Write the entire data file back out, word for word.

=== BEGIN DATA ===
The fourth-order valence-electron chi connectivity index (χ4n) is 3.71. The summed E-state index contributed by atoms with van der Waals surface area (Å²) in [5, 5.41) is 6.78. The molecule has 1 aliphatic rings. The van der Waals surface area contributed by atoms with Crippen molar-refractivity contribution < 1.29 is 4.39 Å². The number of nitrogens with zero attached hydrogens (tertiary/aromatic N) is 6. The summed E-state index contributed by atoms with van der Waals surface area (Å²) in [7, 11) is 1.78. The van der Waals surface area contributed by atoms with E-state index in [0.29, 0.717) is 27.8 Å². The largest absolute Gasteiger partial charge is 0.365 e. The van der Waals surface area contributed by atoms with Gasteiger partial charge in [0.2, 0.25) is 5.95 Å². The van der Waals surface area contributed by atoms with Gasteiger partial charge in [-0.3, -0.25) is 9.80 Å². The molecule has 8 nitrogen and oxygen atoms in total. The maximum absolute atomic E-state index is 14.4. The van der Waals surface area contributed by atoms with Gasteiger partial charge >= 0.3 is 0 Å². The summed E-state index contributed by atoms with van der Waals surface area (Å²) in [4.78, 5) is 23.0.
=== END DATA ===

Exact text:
The fourth-order valence-electron chi connectivity index (χ4n) is 3.71. The summed E-state index contributed by atoms with van der Waals surface area (Å²) in [5, 5.41) is 6.78. The molecule has 1 aliphatic rings. The van der Waals surface area contributed by atoms with Crippen molar-refractivity contribution < 1.29 is 4.39 Å². The number of nitrogens with zero attached hydrogens (tertiary/aromatic N) is 6. The summed E-state index contributed by atoms with van der Waals surface area (Å²) in [7, 11) is 1.78. The van der Waals surface area contributed by atoms with E-state index in [0.29, 0.717) is 27.8 Å². The largest absolute Gasteiger partial charge is 0.365 e. The van der Waals surface area contributed by atoms with Gasteiger partial charge in [0.2, 0.25) is 5.95 Å². The van der Waals surface area contributed by atoms with Gasteiger partial charge in [-0.3, -0.25) is 9.80 Å². The molecule has 8 nitrogen and oxygen atoms in total. The maximum absolute atomic E-state index is 14.4. The van der Waals surface area contributed by atoms with Gasteiger partial charge >= 0.3 is 0 Å². The summed E-state index contributed by atoms with van der Waals surface area (Å²) in [4.78, 5) is 23.0.